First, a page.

It must have been well after midnight when I heard a small tapping on the glass of the mirror. I shot up out of my bed and faced the mirror. In the dark of the room the only thing I could see through it was a bone white mask and the outline of a dark figure. My eyes grew wide and I turned around to face Meg's bed. Thankfully her eyes were closed and she was breathing in a way that could only mean she was in a deep sleep. I turned back towards the mirror where the dark figure was motioning for me to follow. I sighed and reluctantly walked towards the mirror. I knew that he was going to be furious with me.

I slid open the glass, carefully as to not wake up Meg with any noise. He held out his hand for me as I stepped through. I took it softly and walked along with him to the dock.

He didn't step into the boat as I expected though. Instead he faced me towards him and looked at me. He didn't yell at me like I anticipated he would, but he just stood there looking at me. So I spoke first.

"Monsieur, I am so sorry." I said quietly I looked at the ground as I continued. "I had no right to yell at you that way. I am truly sorry."

Instead of agreeing with me or telling me that I was wrong like I expected, and deserved he did something else. He put his hand on my shoulder. I tilted my head up and looked at him in the eyes. The move was so unlike him, so unlike the rigid tutor that I had known since our lessons began. He gave me a small smile.

"No, my young student, you were not completely wrong." The words shocked me. "Perhaps I was a bit harsh on you for your first song." I looked at him with disbelief. There was no way that these words were really coming out of his mouth.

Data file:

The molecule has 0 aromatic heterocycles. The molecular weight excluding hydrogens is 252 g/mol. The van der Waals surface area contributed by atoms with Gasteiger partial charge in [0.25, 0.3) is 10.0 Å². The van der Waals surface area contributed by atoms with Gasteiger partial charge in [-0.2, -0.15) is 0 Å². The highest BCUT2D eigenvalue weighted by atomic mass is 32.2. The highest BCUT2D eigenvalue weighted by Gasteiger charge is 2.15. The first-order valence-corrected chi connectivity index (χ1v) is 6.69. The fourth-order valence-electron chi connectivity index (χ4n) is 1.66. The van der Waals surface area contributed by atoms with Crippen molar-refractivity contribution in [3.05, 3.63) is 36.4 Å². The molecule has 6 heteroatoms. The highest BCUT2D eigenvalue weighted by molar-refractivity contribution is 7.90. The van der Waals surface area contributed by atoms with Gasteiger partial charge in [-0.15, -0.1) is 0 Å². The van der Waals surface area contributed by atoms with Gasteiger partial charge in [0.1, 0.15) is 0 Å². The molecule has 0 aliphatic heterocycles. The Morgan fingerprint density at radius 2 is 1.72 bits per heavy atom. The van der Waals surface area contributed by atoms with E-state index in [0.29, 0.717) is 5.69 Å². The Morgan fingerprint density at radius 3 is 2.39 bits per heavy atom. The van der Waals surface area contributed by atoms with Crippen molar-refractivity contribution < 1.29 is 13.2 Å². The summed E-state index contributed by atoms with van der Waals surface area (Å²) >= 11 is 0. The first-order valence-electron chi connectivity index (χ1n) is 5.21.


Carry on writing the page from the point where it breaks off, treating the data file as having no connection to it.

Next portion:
"But, I yelled at you." I muttered out.

"Yes, but perhaps it was necessary. I did not mean for you to think that I was comparing you to Christine. That was certainly not the case. I was so hard on you because I want you to be successful here. I want you to be seen for the true talent that you possess." I looked into his eyes and I knew that he was telling me the truth.

"Thank you." I said quietly, because I didn't know what else to say. We stood in silence for a few moments until he spoke again.

"It is late, you should be returning to bed." He instructed. I nodded. We turned around and started walking.

"By the way," he said in a slightly amused tone. "How did you find out about my… association with Christine?" I had to hold back a laugh as he tried to carefully choose his words to describe him and Christine.

"I really shouldn't tell you." I said in an almost teasing tone. He gave me a scowl.

"It was Madame Giry, correct?" he asked. I looked at him in awe at his accurate guess.

"How did you know?" I asked. He gave a small chuckle.

"Oh, it wasn't really that difficult. If you asked her she would tell you. She almost considers you a daughter of sorts." I gave him a questioning look.

"Honestly Mary-Alice, you are not aware of the affect you can have on people." I didn't know how to respond. He only laughed and continued to walk.

"Another day, my young student. Another day…"